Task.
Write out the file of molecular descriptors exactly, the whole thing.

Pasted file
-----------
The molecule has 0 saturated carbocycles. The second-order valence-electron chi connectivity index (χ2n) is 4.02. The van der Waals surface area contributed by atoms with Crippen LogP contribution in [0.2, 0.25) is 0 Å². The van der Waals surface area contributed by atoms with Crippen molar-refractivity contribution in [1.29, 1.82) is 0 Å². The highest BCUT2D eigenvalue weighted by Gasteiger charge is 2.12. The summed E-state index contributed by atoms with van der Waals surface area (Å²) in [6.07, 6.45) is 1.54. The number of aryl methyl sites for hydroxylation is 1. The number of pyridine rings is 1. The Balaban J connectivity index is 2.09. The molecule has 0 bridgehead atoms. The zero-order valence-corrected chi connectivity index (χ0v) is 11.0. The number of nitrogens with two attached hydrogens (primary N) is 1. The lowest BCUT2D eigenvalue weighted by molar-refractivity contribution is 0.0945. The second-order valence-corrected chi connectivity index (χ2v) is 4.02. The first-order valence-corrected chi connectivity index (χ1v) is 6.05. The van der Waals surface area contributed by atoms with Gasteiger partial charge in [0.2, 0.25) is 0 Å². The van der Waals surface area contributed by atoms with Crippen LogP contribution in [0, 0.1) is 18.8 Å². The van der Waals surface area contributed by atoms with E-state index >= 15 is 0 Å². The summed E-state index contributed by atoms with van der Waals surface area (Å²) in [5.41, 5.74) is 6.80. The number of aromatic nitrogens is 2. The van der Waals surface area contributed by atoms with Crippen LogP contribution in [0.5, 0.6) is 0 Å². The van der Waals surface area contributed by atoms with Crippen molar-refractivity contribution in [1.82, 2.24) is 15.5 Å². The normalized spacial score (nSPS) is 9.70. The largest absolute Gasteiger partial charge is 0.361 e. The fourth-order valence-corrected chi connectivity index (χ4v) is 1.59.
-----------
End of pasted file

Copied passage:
The molecule has 0 saturated carbocycles. The second-order valence-electron chi connectivity index (χ2n) is 4.02. The van der Waals surface area contributed by atoms with Crippen LogP contribution in [0.2, 0.25) is 0 Å². The van der Waals surface area contributed by atoms with Crippen molar-refractivity contribution in [1.29, 1.82) is 0 Å². The highest BCUT2D eigenvalue weighted by Gasteiger charge is 2.12. The summed E-state index contributed by atoms with van der Waals surface area (Å²) in [6.07, 6.45) is 1.54. The number of aryl methyl sites for hydroxylation is 1. The number of pyridine rings is 1. The Balaban J connectivity index is 2.09. The molecule has 0 bridgehead atoms. The zero-order valence-corrected chi connectivity index (χ0v) is 11.0. The number of nitrogens with two attached hydrogens (primary N) is 1. The lowest BCUT2D eigenvalue weighted by molar-refractivity contribution is 0.0945. The second-order valence-corrected chi connectivity index (χ2v) is 4.02. The first-order valence-corrected chi connectivity index (χ1v) is 6.05. The van der Waals surface area contributed by atoms with Gasteiger partial charge in [0.2, 0.25) is 0 Å². The van der Waals surface area contributed by atoms with Crippen LogP contribution in [0, 0.1) is 18.8 Å². The van der Waals surface area contributed by atoms with E-state index >= 15 is 0 Å². The summed E-state index contributed by atoms with van der Waals surface area (Å²) in [5.41, 5.74) is 6.80. The number of aromatic nitrogens is 2. The van der Waals surface area contributed by atoms with Crippen LogP contribution in [0.5, 0.6) is 0 Å². The van der Waals surface area contributed by atoms with Crippen molar-refractivity contribution in [1.82, 2.24) is 15.5 Å². The normalized spacial score (nSPS) is 9.70. The largest absolute Gasteiger partial charge is 0.361 e. The fourth-order valence-corrected chi connectivity index (χ4v) is 1.59.